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News & Views Carrying a torch for Bollywood


Bollywood legend Amitabh Bachchan carried the Olympic flame in London on the Thursday before the opening cer- emony. The star said he was honoured to be asked to carry the flame and that it was “a proud moment for me and the country”. The 69-year-old star, who has acted in more than 180 films and remains India’s most popular actor, carried the torch as it passed through Southwark. Amitabh Bachchan is not the only Indian celebrity to be associated with the London Olympics. Oscar-winning composer AR Rahman teamed up with Danny Boyle, artistic director of the opening ceremony, to compose a track for the pageant. Rahman composed a track in Punjabi celebrating the Indian influence in the UK as part of a medley in the Olympic opening ceremony.


People 1st takes leading role in apprenticeship review


People 1st, the skills council for the hospitality and tourism sector, has welcomed the Government’s Richard Review on apprenticeships and says it will be taking an active role to ensure the views of sector employers are heard.


The Richard Review takes a medium to long term look at the future of appren- ticeships in England, and aims to identify best practice and ensure that apprenticeships meet the needs of the changing economy. The Review will also focus on ensuring that apprenticeships deliver the quali- fications and skills employers need, and make sure that the Government is maximising the impact of investment in apprenticeships.


Martin-Christian Kent, executive direc- tor at People 1st, said that his organisa- tion welcomes the Review and believes that it is timely. He says, “We launched our Apprenticeship Strategy 18 months


Spice Business Magazine


ago and we’ve seen the number of apprentices rise from 19,000 to 23,000 in this period. More employers are offer- ing apprenticeships than ever before and yet there are questions about their purpose and quality.” Martin added that the hospitality sector is amongst the highest users of apprenticeships, making it critical that apprenticeships both equip people with the skills they need to do their current job, and help them to develop broader skills so they can continue to progress their career.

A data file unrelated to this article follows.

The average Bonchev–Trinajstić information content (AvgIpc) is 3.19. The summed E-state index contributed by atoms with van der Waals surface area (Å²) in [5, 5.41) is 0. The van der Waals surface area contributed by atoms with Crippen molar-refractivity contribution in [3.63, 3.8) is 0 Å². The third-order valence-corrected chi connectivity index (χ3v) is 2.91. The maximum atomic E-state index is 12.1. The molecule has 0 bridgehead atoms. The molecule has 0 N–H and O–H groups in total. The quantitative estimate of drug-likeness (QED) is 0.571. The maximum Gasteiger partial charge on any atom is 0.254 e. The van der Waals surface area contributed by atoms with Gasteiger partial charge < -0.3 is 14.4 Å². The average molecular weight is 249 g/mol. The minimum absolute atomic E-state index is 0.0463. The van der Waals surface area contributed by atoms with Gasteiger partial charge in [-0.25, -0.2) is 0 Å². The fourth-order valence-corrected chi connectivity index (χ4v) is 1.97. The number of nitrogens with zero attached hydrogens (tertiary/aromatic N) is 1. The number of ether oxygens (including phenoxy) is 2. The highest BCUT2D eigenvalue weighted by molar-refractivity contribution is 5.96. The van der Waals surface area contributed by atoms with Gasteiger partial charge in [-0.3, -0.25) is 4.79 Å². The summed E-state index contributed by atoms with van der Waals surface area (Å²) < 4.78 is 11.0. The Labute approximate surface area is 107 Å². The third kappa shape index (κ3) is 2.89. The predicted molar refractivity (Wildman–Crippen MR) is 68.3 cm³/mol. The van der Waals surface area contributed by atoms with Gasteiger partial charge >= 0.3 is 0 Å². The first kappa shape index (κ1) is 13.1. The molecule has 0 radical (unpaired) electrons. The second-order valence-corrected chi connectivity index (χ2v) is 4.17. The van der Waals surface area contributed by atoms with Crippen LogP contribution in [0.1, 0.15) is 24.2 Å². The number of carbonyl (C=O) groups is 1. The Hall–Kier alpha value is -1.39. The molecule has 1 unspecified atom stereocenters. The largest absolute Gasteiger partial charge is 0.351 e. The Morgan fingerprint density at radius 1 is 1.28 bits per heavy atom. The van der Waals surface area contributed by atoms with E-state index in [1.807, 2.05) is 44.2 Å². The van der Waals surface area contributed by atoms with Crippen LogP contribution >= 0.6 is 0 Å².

People 1st has released a discussion paper that looks at the sector’s engage- ment with and use of apprenticeships at all levels. This paper will form the basis of extensive employer consultation during the next few months. Central to the paper is the issue of the 12 month minimum duration for all apprentice- ships, which People 1st believes is a misguided approach to trying to solve a much wider issue. Instead, the organi- sation believes that any meaningful


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solution must address apprenticeship content, delivery and assessment of both training and the broader experience.


To ensure the sector’s voice is heard, People 1st will be consulting with employers, past apprentices and part- ners to find out more about the hos- pitality, passenger transport, travel and tourism sector’s needs in terms of the role of apprenticeships and what a quality apprenticeship looks like. It will also work with industry to provide an alternative solution to the minimum 12 month duration. People 1st will then submit evidence to the Richard Review and revise its Apprenticeship Strategy.


People 1st will also begin working with partners to launch an apprenticeship campaign to attract more people onto apprenticeships in the sector.


Sept/Oct 2012


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